Laura Giurcanu in swimsuit is ‘hot’ – Celebwell

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model Laura Giurcanu enjoys the last days of August enjoying the sun in Spetses, Greece. Giurcanu shared a photo of herself lounging on a boat in a red bikini, prompting a chorus of approval from her Instagram followers. “Hot🔥,” said one of her fans. How does she keep herself so fit? Read on to see 5 ways Giurcanu stays in shape and the photos to prove they work – and to get yourself ready for the beach, don’t miss these essentials 30 Best Celebrity Swimsuit Photos Ever!

Giurcanu is a follower of Reformer Pilates and regularly attends classes (especially in the mornings). “Reformer Pilates strengthens the body globally, using the subtlety of springs to not only target the large muscle movers, but also activate the body’s small stabilizers.” says Bodylove Pilates Founder and Instructor, Ali Handley. “This creates change, harmony and balance throughout the body.”

Giurcanu is a big foodie and considers mushroom risotto “food for the soul”. “Mushrooms are one of the few non-animal sources of vitamin D,” says Registered Dietitian Nicola Shubrook. “As they grow and are exposed to ultraviolet (UV) radiation, either from sunlight or a UV lamp, mushrooms increase their levels of vitamin D. In fact, you can even do this at home by leaving the mushrooms on the counter in direct sunlight for 15-120 minutes; Studies suggest that this simple action can result in vitamin D2 levels of up to 10 mcg per 100g fresh weight.

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Staying true to her roots with her love of Greek cuisine, Giurcanu keeps hummus, eggplant and crusty bread in heavy rotation. “The Mediterranean diet has been shown to be anti-inflammatory due to its focus on whole foods and omega-3 fatty acids,” says Julia Zumpano, RD, LD. “It also eliminates processed oils like cottonseed and soybean oil that are found in many ultra-processed foods.”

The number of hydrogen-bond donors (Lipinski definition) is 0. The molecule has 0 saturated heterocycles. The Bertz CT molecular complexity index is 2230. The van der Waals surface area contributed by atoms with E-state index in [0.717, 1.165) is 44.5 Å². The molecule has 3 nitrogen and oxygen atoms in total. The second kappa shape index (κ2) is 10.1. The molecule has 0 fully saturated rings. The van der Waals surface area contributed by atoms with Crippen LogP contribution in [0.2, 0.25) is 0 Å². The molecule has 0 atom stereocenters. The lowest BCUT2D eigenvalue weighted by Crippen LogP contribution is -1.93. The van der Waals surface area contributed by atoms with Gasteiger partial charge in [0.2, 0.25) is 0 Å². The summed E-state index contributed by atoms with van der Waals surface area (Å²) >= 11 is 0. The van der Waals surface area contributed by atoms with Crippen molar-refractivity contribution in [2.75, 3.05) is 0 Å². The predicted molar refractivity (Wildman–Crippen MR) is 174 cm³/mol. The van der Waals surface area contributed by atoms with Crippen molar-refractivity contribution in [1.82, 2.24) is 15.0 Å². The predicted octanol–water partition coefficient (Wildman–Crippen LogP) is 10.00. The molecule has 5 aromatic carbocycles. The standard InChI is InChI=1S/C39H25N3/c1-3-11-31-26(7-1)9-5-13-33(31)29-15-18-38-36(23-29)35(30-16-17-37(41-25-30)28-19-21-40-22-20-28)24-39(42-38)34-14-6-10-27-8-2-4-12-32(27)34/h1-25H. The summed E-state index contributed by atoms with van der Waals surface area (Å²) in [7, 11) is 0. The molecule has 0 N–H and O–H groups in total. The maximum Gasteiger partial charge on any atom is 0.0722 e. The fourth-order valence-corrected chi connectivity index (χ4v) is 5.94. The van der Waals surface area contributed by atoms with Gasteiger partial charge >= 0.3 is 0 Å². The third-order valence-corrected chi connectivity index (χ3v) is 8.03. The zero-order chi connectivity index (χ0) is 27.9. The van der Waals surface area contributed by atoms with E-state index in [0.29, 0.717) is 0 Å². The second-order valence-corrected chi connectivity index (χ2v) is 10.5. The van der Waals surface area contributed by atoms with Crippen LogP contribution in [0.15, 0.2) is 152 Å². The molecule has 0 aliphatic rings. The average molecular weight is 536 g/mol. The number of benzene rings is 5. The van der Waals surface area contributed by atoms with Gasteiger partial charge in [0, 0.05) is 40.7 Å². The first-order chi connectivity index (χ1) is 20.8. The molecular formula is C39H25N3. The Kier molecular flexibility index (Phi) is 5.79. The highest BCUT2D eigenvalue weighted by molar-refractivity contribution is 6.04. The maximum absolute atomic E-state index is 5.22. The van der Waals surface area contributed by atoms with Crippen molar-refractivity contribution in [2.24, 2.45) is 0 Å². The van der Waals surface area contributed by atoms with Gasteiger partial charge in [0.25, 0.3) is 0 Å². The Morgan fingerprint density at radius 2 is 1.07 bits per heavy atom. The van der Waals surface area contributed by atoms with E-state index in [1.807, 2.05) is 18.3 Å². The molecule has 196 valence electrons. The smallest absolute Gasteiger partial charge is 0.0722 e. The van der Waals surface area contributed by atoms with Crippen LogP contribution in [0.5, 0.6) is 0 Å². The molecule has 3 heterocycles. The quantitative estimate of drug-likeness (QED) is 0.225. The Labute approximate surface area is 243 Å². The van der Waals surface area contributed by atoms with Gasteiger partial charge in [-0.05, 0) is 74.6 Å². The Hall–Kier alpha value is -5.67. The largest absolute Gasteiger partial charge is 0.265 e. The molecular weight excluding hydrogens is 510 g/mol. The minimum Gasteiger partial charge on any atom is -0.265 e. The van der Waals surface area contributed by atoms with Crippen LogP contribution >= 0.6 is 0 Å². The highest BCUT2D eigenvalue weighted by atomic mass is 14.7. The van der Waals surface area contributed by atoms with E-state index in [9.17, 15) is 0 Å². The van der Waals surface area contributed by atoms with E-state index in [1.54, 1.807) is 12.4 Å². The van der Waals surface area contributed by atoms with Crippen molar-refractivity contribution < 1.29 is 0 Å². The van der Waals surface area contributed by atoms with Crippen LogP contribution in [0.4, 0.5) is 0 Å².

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Giurcanu likes big, hearty bowls of veggie ramen. Try cooking ramen in bone broth for extra nutrients. “Bone broth is associated with collagen, a structural protein found in skin, cartilage, and bones,” says registered nutritionist Rachel Philpotts. “When it is cooked, collagen in connective tissue is broken down into gelatin and various other health-promoting amino acids such as glycine and glutamine. Consuming 300mL of bone broth has been shown to increase plasma levels of the precursor amino acids glycine and proline needed to form collagen.”

Giurcanu lox fruit, especially figs and raspberries. “Raspberries are rich in protective antioxidants that may protect against cancer,” says Registered Dietitian Nicola Shubrook. “Animal studies suggest this may be helpful in colon, breast and liver cancer. However, human studies are needed to confirm these results. Rich in protective botanicals called polyphenols, raspberries may help reduce the signs of aging and improve balance and strength. The berries are also high in vitamin C, which is important for collagen production and can protect skin from UV damage. Many of these findings are the result of animal models, so further human testing is needed.”

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